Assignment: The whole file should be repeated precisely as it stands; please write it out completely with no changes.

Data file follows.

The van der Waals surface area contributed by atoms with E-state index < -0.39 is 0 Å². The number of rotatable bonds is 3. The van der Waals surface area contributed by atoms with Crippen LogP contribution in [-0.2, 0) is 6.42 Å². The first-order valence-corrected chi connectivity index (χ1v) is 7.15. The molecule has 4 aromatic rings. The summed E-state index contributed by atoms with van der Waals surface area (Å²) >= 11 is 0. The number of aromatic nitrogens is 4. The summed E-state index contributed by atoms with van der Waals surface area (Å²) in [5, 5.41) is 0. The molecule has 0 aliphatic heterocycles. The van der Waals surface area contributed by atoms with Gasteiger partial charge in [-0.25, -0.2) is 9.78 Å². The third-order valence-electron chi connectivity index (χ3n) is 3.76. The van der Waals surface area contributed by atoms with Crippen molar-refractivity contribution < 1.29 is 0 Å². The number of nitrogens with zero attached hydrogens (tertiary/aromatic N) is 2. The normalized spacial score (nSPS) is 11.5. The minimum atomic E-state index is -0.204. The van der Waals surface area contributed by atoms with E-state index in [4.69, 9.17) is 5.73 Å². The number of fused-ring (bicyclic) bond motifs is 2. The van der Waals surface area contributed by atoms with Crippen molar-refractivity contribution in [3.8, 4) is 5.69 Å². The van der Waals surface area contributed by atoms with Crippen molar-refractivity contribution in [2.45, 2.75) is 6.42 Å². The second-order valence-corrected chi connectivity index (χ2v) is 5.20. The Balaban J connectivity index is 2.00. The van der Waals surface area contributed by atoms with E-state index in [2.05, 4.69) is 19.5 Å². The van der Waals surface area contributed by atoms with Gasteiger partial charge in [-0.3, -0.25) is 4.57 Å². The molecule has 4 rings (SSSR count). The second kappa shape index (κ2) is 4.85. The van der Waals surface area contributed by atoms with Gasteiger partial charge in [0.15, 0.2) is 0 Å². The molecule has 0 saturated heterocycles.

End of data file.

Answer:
The van der Waals surface area contributed by atoms with E-state index < -0.39 is 0 Å². The number of rotatable bonds is 3. The van der Waals surface area contributed by atoms with Crippen LogP contribution in [-0.2, 0) is 6.42 Å². The first-order valence-corrected chi connectivity index (χ1v) is 7.15. The molecule has 4 aromatic rings. The summed E-state index contributed by atoms with van der Waals surface area (Å²) >= 11 is 0. The number of aromatic nitrogens is 4. The summed E-state index contributed by atoms with van der Waals surface area (Å²) in [5, 5.41) is 0. The molecule has 0 aliphatic heterocycles. The van der Waals surface area contributed by atoms with Gasteiger partial charge in [-0.25, -0.2) is 9.78 Å². The third-order valence-electron chi connectivity index (χ3n) is 3.76. The van der Waals surface area contributed by atoms with Crippen molar-refractivity contribution < 1.29 is 0 Å². The number of nitrogens with zero attached hydrogens (tertiary/aromatic N) is 2. The normalized spacial score (nSPS) is 11.5. The minimum atomic E-state index is -0.204. The van der Waals surface area contributed by atoms with E-state index in [4.69, 9.17) is 5.73 Å². The number of fused-ring (bicyclic) bond motifs is 2. The van der Waals surface area contributed by atoms with Crippen molar-refractivity contribution in [3.8, 4) is 5.69 Å². The van der Waals surface area contributed by atoms with Crippen molar-refractivity contribution in [2.45, 2.75) is 6.42 Å². The second-order valence-corrected chi connectivity index (χ2v) is 5.20. The Balaban J connectivity index is 2.00. The van der Waals surface area contributed by atoms with E-state index in [2.05, 4.69) is 19.5 Å². The van der Waals surface area contributed by atoms with Gasteiger partial charge in [-0.3, -0.25) is 4.57 Å². The molecule has 4 rings (SSSR count). The second kappa shape index (κ2) is 4.85. The van der Waals surface area contributed by atoms with Gasteiger partial charge in [0.15, 0.2) is 0 Å². The molecule has 0 saturated heterocycles.